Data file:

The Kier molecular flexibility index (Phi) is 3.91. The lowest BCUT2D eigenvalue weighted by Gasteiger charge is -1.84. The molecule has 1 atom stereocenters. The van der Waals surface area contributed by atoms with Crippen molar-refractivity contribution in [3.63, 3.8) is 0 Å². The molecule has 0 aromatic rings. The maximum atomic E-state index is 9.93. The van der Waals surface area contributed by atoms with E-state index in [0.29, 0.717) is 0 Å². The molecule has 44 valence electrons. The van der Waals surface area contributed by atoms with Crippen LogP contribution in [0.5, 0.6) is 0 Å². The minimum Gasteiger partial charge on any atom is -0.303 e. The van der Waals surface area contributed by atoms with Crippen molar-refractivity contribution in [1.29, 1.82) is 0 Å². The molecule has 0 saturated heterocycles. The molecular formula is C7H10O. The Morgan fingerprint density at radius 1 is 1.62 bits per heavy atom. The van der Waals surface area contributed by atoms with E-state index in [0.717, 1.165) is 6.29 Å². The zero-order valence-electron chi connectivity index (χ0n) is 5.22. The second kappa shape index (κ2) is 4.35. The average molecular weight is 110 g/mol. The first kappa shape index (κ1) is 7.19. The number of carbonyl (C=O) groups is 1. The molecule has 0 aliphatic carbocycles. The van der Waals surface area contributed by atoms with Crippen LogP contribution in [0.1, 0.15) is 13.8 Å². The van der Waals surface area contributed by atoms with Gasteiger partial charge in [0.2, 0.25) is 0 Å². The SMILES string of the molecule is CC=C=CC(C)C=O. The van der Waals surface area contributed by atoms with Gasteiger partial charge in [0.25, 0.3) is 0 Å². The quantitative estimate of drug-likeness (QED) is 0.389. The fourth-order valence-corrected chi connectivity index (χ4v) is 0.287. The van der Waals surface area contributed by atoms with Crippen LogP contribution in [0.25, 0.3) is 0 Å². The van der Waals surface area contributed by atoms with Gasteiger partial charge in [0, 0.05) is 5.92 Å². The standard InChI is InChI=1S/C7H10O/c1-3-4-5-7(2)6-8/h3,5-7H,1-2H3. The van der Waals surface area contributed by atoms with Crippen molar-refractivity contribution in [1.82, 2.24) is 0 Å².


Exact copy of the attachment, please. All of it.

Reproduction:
The Kier molecular flexibility index (Phi) is 3.91. The lowest BCUT2D eigenvalue weighted by Gasteiger charge is -1.84. The molecule has 1 atom stereocenters. The van der Waals surface area contributed by atoms with Crippen molar-refractivity contribution in [3.63, 3.8) is 0 Å². The molecule has 0 aromatic rings. The maximum atomic E-state index is 9.93. The van der Waals surface area contributed by atoms with E-state index in [0.29, 0.717) is 0 Å². The molecule has 44 valence electrons. The van der Waals surface area contributed by atoms with Crippen LogP contribution in [0.5, 0.6) is 0 Å². The minimum Gasteiger partial charge on any atom is -0.303 e. The van der Waals surface area contributed by atoms with Crippen molar-refractivity contribution in [1.29, 1.82) is 0 Å². The molecule has 0 saturated heterocycles. The molecular formula is C7H10O. The Morgan fingerprint density at radius 1 is 1.62 bits per heavy atom. The van der Waals surface area contributed by atoms with E-state index in [0.717, 1.165) is 6.29 Å². The zero-order valence-electron chi connectivity index (χ0n) is 5.22. The second kappa shape index (κ2) is 4.35. The average molecular weight is 110 g/mol. The first kappa shape index (κ1) is 7.19. The number of carbonyl (C=O) groups is 1. The molecule has 0 aliphatic carbocycles. The van der Waals surface area contributed by atoms with Crippen LogP contribution in [0.1, 0.15) is 13.8 Å². The van der Waals surface area contributed by atoms with Gasteiger partial charge in [0.2, 0.25) is 0 Å². The SMILES string of the molecule is CC=C=CC(C)C=O. The van der Waals surface area contributed by atoms with Gasteiger partial charge in [0.25, 0.3) is 0 Å². The quantitative estimate of drug-likeness (QED) is 0.389. The fourth-order valence-corrected chi connectivity index (χ4v) is 0.287. The van der Waals surface area contributed by atoms with Crippen LogP contribution in [0.25, 0.3) is 0 Å². The van der Waals surface area contributed by atoms with Gasteiger partial charge in [0, 0.05) is 5.92 Å². The standard InChI is InChI=1S/C7H10O/c1-3-4-5-7(2)6-8/h3,5-7H,1-2H3. The van der Waals surface area contributed by atoms with Crippen molar-refractivity contribution in [1.82, 2.24) is 0 Å².